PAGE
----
The Brilliance and branding

Blogs are still an incredible source of joy for me. That’s why I do this everyday!

I recently rediscovered The Brilliance, which I first came across in 2009 during a visual computer science lecture, run by Benjamin Edgar, Chuck Anderson, and the late Virgil Abloh. I’ve been diving into its archives from the late 2000s. (Check out Abloh’s t-shirt for Colette! )

Here’s a great piece by Rob Walker that I found through there. It’s curious to consider what’s changed and what remains the same. My favorite excerpt:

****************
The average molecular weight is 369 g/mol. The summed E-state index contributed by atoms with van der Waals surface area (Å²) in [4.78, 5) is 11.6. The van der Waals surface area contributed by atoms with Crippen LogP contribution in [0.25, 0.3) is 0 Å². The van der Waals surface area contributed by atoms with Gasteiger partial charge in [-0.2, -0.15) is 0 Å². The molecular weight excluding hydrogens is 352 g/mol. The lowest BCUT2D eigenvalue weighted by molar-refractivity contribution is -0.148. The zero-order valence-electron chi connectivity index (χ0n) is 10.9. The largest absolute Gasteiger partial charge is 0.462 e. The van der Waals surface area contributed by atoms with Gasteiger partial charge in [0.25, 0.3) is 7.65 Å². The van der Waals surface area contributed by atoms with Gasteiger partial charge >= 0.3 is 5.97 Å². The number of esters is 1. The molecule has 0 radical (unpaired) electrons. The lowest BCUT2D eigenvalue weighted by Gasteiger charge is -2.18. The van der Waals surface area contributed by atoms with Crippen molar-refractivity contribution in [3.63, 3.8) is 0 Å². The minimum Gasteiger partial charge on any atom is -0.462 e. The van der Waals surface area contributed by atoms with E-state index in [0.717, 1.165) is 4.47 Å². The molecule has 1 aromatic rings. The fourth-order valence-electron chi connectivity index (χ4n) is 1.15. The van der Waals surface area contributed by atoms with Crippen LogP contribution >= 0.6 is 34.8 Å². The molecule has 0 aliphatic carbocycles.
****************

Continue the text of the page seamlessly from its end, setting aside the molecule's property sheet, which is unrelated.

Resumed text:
“This might seem strange, since most of us think of branding as a thoroughly mainstream practice: huge companies buying advertising time during the Super Bowl to shout their trademarked names at us is pretty much the opposite of authentic or edgy expression. But branding is more complicated than that. It is really a process of attaching an idea to a product. Decades ago that idea might have been strictly utilitarian: trustworthy, effective, a bargain. Over time, the ideas attached to products have become more elaborate, ambitious and even emotional. This is why, for example, current branding campaigns for beer or fast food often seem to be making some sort of statement about the nature of contemporary manhood. If a product is successfully tied to an idea, branding persuades people — consciously or not — to consume the idea by consuming the product. Even companies like Apple and Nike, while celebrated for the tangible attributes of their products, work hard to associate themselves with abstract notions of nonconformity or achievement. A potent brand becomes a form of identity in shorthand.”

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